Today, except for a brief ROW80 check-in at the end of this post, I’m turning the blog over to Celine Jeanjean, author of The Viper and the Urchin, for a discussion of character development. Celine’s book is full of well-drawn and memorable characters, and she offers some good tips below for how to make your characters shine as well.
And now, over to Celine…
When Denise asked me if I’d be up for writing a post about creating complex characters, I was so flattered! With that in mind, I’ve put together some of the things I did while building my characters, in the hope that it might be helpful. I focused specifically on two aspects: voice and dimensions.
The Viper and the Urchin is told from both Rory and Longinus’ points of views. Rory is a scrappy urchin girl, while Longinus is a fastidious and snobbish assassin who’s afraid of blood. Since they’re very different, I had to make sure their voices were just as distinct.
The first thing I did was play around with their language by creating a list of curses, slangs, and general expressions for each of them. I find language can be really helpful in showing a character’s personality, as well as where they’re from and the world they live in.
Most of the expressions didn’t make it into the book in the end, because the right conversations didn’t crop up, or because I made up others on the spot, but I found it a very useful way to start developing each voice in my head.
Once I had a bit of a feel for their voices, I wrote a synopsis of the story as if each character was sitting down and relating the story to a friend. This was a great way to ‘practice’ each voice, and it also enabled me to get to know their personalities a little better. Would they tell the story in a few sentences or go into blow by blow detail? Would they take creative license and play down certain aspects and highlight others? (Longinus’ creative license turned out to be pretty extensive!)
I found the three dimensions of a character as outlined in Story Engineering by Larry Brooks incredibly useful as a base from which to develop Rory and Longinus. For anyone who hasn’t read the book, the dimensions are as follows:
1st Dimension: the surface and appearance of a character (they way she dresses, quirks, the way she talks, opinions, tastes, etc. Basically anything that can be perceived by an outsider)
2nd Dimension: the reason behind the choices and behaviours that define a character’s appearance – or the reason behind the character’s efforts to control her appearance. Backstory, agenda, etc, fall into that dimension.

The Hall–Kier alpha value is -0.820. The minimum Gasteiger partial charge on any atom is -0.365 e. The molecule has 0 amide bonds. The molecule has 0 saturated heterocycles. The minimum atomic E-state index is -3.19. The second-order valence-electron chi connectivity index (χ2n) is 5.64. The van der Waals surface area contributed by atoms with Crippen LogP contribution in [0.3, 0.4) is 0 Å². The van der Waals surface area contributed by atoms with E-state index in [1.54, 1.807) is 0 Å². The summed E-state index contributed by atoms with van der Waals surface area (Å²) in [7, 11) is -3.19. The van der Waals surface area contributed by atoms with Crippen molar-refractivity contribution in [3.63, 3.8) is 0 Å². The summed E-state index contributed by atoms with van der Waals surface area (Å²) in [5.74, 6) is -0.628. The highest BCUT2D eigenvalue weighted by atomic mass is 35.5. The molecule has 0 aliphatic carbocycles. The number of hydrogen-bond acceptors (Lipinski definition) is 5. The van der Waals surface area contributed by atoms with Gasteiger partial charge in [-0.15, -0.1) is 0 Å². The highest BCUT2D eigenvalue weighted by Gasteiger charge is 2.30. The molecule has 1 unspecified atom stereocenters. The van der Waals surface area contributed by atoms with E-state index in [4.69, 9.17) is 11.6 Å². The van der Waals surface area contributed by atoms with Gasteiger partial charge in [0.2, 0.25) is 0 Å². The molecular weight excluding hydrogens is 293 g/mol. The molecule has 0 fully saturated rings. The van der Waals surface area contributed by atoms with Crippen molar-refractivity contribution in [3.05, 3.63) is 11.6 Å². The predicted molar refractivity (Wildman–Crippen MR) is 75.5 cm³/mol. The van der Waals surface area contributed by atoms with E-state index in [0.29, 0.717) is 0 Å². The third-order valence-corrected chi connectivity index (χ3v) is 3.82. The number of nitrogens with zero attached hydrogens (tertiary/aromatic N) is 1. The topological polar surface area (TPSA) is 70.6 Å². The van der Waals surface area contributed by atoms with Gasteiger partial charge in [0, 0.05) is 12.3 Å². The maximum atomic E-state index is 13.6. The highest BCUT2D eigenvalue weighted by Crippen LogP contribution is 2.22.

3rd Dimension: what the character is like deep down, beneath it all (their moral compass, their soul.) The third dimension is usually revealed when the stakes and pressure are high and it doesn’t necessarily align with the first two.
Thinking about the layers of a personality in that way was really helpful in finding places to add conflict. A classic way to do this is to have the third and first dimension clash: the cad who turns out to have a heart of gold, or someone with the appearance of a hero/good guy who turns out to be a coward or a traitor.
Another way of introducing contrast within a character is by looking at the idea that appearance is driven by a combination of what a character thinks about herself and what she wants others to see. Those two things can be aligned, or they can be in contradiction. Especially if said character holds conflicting views about herself (as a lot – most? – of us do.)
For example in my case, Longinus is incredibly ashamed of his fear of blood, and deep down doesn’t feel like a good enough assassin – so he overcompensates by trying very hard to come across as the perfect gentleman assassin. He’s arrogant and superior, partly because he genuinely believes himself to be the best alchemist in town, as well as the best-dressed man, but also because it’s a comfort zone for him. It’s easier for him to be arrogant than to face his failings.
I found that adding contrast and delving into the why behind the quirks and outer traits helps makes them more than just a superficial, amusing details – it helps make them part of a more complete personality. Especially in the case of a humorous character like Longinus – spending time working out the reasons behind his many personality quirks stopped him (I hope!) from veering into the ridiculous, and made him a bit more complex.
So there you have it — I hope it’s been helpful. I don’t pretend this is the best way to go about creating characters but it certainly helped me with mine. If you disagree or if you use different methods when working on characters, I’d love to hear!
Celine Jeanjean is French, grew up in the UK and now lives in Hong Kong. That makes her a tad confused about where she is from. During her time in Asia she’s watched the sun rise over Angkor Wat, lost her shoes in Vietnam, and fallen off a bamboo raft in China.
Celine writes stories that feature quirky characters and misfits, and her books are a mixture of steampunk, fantasy and humour.
To find out more about Celine or just to chat, visit her on:
Lastly, here’s my midweek ROW80 check-in
Writing: Wrote 4,008 words in Called by Magic. Did 45 pages of critique. Started a character voice journal for Called by Magic.
Reading: Finished reading Roz Morris’s Writing Characters Who’ll Keep Your Readers Captivated. Finished reading Seraphina by Rachel Hartman. Just bought The School of Good and Evil by Soman Chainani, so I might start that one today or continue reading The 10th Kingdom by Kathryn Wesley.
A Round of Words in 80 Days is the writing challenge that knows you have a life. It’s also a blog hop!